I have been looking at a HTML 5 boilerplate template (from http://html5boilerplate.com/) and noticed the use of
<!-- CSS : implied media="all" -->
<link rel="stylesheet" href="css/style.css?v=1">
<!-- For the less-enabled mobile browsers like Opera Mini -->
<link rel="stylesheet" media="handheld" href="css/handheld.css?v=1">
<!------ Some lines removed ------>
<!--[if lt IE 7 ]>
<!-- yui profiler and profileviewer - remove for production -->
<!-- end profiling code -->
These are usually to make sure that the browser gets a new version when the site gets updated with a new version, e.g. as part of our build process we'd have something like this:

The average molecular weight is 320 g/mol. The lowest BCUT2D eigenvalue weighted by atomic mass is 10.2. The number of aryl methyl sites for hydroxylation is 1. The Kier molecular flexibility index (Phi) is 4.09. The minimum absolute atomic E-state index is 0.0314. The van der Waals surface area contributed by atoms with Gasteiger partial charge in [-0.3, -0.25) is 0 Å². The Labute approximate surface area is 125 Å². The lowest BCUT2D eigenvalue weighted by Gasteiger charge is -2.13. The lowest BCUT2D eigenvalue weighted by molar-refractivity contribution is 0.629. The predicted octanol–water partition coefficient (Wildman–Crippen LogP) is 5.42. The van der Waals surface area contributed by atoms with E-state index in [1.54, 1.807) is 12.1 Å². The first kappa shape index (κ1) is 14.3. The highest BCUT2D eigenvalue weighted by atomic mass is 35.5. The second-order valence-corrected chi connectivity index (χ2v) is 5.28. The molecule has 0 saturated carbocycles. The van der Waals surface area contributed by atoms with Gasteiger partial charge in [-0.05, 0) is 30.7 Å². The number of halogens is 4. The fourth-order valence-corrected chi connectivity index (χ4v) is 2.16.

Since this changes with every new code push, the client's forced to grab a new version, just because of the querystring. Look at this page (at the time of this answer) for example:
<link ... href="http://sstatic.net/stackoverflow/all.css?v=c298c7f8233d">
I think instead of a revision number the SO team went with a file hash, which is an even better approach, even with a new release, the browsers only forced to grab a new version when the file actually changes.
Both of these approaches allow you to set the cache header to something ridiculously long, say 20 years...yet when it changes, you don't have to worry about that cache header, the browser sees a different querystring and treats it as a different, new file.